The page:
FIG. 5a is a perspective view of another alternative embodiment of a contact of the present invention;
FIG. 5b is a perspective view of the contact of FIG. 5a associated with a solder ball; and
FIG. 6 is a side view of a contact of the present invention on a carrier strip prior to the forming process.
The present invention connects two electronic componets such as two circuit substrates. FIGS. 1, 2 a, 2 b, 3 a, 3 b, 4 a, 4 b and 6 demonstrate a first alternative embodiment. FIGS. 1, 4 a, 4 b, 5 a, 5 b and 6 demonstrate a second alternative embodiment. Each embodiment will be described individually below.
As seen in FIG. 1, an electrical connector 10 mounts to a first circuit substrate, such as a printed circuit board (PCB) P1. PCB P1 can be made from a suitable material, such as FR4. PCB P1 includes conductive traces (not shown) thereon.
Connecter 10 has an insulative housing 11 made from a suitable dielectric material, such as liquid crystal polymer (LCP). Housing 11 can have a plurality of alignment post 13 extending therefrom. Alignment posts 13 engage corresponding apertures (not shown) in a second circuit substrate, such as PCB P2 (shown in phantom in FIG. 4a). Once alignment posts 13 enter the corresponding apertures during mating, contacts 15 are properly positioned relative to a pad, or land L, on PCB P2. Contacts 15 also secure, at their opposite end, to the traces on PCB P1.
Housing 11 has a mating face 17 against which PCB P2 abuts during mating. Suitable retention features (not shown) maintain PCBs P1, P2 together and PCB P2 against connector 10. Typically, these retention features are separate from connector 10. Thus, only a brief description is warranted. Alternatively, however, connector 10 could include, for example, latches or fasteners (not shown) to secure PCB P2 against connector 10.
Housing 11 has a recessed area 19. Within recessed area 19, a plurality of apertures 21 extend through housing 11. Contacts 15 reside within apertures 21. Apertures 21 generally correspond to the shape of the portion of contacts 15 residing within housing 11. When viewed in cross-section, the lower portion of aperture 21 adjacent PCB P1 generally conforms to the shape of the planar mounting portion of contact 15. In addition, the upper portion of aperture 21 adjacent recessed area 19 generally conforms to the larger and arcuate shaped intermediate portion of contact 15.
Preferably, contacts 15 are stitched into housing 11 using a known insertion machine. Since the intermediate and mating portions of contact 15 are larger than the mounting portion, insertion of contacts 15 preferably occurs from mating face 17 (i.e. the side of housing 11 having recessed area 19) towards the side of housing 11 facing PCB P1. This serves to “lock” contacts 15 within housing 11 after contacts 15 secure to PCB P1. However, the present invention could also use an overmold process to form housing 11 around contacts 15.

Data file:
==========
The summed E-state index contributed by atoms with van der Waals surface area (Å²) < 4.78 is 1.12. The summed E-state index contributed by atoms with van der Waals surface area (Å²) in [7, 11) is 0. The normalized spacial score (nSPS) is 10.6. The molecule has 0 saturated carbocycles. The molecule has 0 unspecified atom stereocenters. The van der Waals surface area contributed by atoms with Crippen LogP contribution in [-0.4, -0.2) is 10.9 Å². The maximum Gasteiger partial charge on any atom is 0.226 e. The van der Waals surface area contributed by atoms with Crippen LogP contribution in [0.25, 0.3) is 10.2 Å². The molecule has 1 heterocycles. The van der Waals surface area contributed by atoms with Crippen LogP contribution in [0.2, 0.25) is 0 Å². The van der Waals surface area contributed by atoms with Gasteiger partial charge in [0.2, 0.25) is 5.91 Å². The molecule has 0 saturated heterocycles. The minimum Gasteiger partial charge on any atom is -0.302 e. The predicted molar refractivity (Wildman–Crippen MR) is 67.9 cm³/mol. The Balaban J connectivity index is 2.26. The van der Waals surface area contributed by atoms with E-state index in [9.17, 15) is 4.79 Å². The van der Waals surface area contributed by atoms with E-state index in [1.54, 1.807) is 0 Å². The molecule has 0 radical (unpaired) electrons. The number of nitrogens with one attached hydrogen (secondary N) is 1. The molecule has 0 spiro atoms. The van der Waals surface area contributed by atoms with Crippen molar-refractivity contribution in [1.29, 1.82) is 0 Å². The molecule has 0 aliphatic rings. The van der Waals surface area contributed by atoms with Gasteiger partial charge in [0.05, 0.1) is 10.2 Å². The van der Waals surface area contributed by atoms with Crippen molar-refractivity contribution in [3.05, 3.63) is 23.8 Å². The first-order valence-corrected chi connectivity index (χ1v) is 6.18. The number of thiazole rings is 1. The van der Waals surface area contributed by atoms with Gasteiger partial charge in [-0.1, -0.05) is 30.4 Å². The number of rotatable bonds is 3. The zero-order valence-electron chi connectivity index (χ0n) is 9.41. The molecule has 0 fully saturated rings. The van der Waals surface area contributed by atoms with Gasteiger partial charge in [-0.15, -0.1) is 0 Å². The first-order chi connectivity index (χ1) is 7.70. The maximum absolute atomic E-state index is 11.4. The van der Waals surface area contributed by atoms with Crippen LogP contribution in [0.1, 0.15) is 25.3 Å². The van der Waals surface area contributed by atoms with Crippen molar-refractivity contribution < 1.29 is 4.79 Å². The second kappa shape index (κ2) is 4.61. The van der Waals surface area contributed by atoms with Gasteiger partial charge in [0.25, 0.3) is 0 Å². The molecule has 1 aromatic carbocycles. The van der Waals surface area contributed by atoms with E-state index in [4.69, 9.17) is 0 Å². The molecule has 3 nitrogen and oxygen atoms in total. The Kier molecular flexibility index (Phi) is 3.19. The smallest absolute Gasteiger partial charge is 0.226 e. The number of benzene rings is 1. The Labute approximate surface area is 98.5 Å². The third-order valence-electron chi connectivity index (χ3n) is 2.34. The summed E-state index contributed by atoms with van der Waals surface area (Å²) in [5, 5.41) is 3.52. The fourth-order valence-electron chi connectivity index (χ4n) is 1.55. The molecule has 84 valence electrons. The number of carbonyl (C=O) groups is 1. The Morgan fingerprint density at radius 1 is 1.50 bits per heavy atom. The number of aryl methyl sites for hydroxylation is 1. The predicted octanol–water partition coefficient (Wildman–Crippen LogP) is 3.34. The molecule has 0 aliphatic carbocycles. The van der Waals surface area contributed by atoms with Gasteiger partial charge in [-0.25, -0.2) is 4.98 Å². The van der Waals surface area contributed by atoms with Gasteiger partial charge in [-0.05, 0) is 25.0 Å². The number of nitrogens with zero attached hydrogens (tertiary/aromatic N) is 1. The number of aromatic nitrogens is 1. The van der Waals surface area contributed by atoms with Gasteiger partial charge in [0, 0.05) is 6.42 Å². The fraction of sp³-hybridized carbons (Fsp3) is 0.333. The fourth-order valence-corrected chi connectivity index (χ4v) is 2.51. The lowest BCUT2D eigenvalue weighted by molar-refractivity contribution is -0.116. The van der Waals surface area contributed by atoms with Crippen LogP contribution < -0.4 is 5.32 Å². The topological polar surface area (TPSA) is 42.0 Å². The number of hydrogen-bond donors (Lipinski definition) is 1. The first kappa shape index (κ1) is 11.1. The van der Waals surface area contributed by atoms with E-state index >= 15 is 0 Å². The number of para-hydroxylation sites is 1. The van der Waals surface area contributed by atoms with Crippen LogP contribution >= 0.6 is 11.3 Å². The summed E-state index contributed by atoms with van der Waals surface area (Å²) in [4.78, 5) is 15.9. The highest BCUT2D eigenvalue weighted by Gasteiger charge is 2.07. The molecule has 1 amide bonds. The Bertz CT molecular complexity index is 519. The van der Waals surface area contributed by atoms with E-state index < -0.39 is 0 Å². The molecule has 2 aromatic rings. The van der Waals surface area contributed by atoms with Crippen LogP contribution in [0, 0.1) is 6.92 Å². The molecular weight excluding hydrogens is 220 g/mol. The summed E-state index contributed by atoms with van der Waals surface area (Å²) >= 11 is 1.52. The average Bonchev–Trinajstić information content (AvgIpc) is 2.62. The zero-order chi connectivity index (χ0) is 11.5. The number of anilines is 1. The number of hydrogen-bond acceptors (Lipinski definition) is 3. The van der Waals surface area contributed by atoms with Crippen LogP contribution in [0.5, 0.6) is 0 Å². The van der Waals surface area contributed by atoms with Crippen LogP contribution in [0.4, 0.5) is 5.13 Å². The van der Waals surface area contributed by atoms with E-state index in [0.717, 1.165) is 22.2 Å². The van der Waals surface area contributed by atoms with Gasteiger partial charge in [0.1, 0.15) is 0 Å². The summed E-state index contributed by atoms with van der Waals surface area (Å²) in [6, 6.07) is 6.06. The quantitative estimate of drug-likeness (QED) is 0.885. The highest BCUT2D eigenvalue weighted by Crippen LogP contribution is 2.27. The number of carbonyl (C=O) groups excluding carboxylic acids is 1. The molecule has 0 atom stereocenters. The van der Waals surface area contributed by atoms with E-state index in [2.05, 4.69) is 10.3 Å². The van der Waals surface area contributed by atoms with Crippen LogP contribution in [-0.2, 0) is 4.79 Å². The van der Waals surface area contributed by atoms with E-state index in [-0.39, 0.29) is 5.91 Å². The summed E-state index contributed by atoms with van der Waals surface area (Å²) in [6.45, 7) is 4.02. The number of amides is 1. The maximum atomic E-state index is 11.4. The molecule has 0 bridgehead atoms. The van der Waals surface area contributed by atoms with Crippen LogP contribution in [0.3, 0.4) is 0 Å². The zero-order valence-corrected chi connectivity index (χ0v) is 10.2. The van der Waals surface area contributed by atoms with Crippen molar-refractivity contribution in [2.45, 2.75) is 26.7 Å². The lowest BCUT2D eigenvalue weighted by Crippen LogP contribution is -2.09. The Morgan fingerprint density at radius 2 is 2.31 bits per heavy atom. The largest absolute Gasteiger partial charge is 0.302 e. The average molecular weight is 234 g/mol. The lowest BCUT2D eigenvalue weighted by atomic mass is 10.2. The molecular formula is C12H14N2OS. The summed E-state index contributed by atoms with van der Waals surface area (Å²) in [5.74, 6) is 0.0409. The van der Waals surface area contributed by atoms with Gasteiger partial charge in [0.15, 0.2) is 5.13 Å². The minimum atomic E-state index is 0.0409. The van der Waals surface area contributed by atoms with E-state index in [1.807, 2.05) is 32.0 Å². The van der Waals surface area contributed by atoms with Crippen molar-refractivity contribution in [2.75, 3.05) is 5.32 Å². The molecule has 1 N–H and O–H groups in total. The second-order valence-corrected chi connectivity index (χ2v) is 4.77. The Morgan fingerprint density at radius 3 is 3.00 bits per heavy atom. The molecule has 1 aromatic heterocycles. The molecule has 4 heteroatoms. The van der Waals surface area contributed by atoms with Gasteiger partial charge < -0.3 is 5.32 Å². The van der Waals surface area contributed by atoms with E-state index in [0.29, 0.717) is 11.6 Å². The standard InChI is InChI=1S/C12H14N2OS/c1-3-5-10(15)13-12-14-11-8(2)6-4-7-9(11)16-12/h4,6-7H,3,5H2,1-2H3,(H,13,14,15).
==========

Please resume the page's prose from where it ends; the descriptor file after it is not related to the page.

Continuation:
Contacts 15 are located within recessed area 19 to control the amount of deflection allowed during mating of connector 10 with PCB P2. Typically, recessed area 19 prevents permanent deformation of contacts 15 by PCB P2. This feature will be described in more detail below. Contacts are preferably made of a suitable conductive material, such as phosphor bronze or beryllium copper, with appropriate plating.
FIG. 2a provides a detailed view of the first alternative embodiment of contact 15 in an unloaded condition. Contact 15 has a mounting portion 23 used to mount connector 10 to PCB P1. FIG. 2b shows mounting portion 23 receiving a fusible element, such as a mass of solder S. Preferably, solder mass S is a solder ball. By utilizing solder mass S, connector 10 can surface mount to PCB P1 using reflow methods, including ball grid array (BGA) technology. International Publication number WO 98/15989 (International Application number PCT/US97/18066), herein incorporated by reference, describes methods of securing a solder ball to a contact and of securing a BGA connector to a substrate.
While FIG. 2b demonstrates one specific method of securing connector 10 to PCB P1, Applicant recognizes that the present invention could use other types of terminations, such as press-fit, surface mount and through hole.
Mounting portion 23 extends from an intermediate portion 25 of contact 15. Intermediate portion 25 seats within housing 11, specifically residing in correspondingly shaped aperture 17. Intermediate portion 25 can have a generally planar medial section 27 flanked by curved sections 29. Curved sections 29 can extend generally transverse to medial section 27 and preferably extend from medial section 27 in opposite directions. As seen in FIG. 4a, intermediate portion 25 is generally S-shaped.
A mating portion 31 also extends from intermediate portion 25. Preferably, mating portion 31 extends from an opposite end of intermediate portion 25 than mounting portion 23. As seen in FIG. 2a, mating portion 31 has an arcuate shape and extends in an arched fashion between opposed curved sections 29. Mating portion 31 has a twisted middle section 33. Twisted middle section 33 allows a minor surface 35 of mating portion 31 to face PCB P2 and to make contact with land L. The arrangement of twisted middle section 33 provides a generally planar area 37 along minor surface 35 with which to support land L of PCB P2. Planar area 37 continues to abut land L of PCB P2 even during deflection of contact 15.
The interaction between land L and minor surface 35 (when compared to a major surface of middle section 33) provides a more rigid support to PCB P2. The orientation helps contact 10 provide a suitable normal force to PCB P2.
Twisted middle section 33 also assists in the deflection of mating portion 31 by PCB P2 during mating. FIGS. 3a and 4a display contact 15 at rest, prior to engaging land L of PCB 2. Minor surface 35 of contact 15 will engage receive land L of PCB P2 as PCB P2 approaches PCB P1. As land L bears against minor surface 35, contact 15 begins to deflect.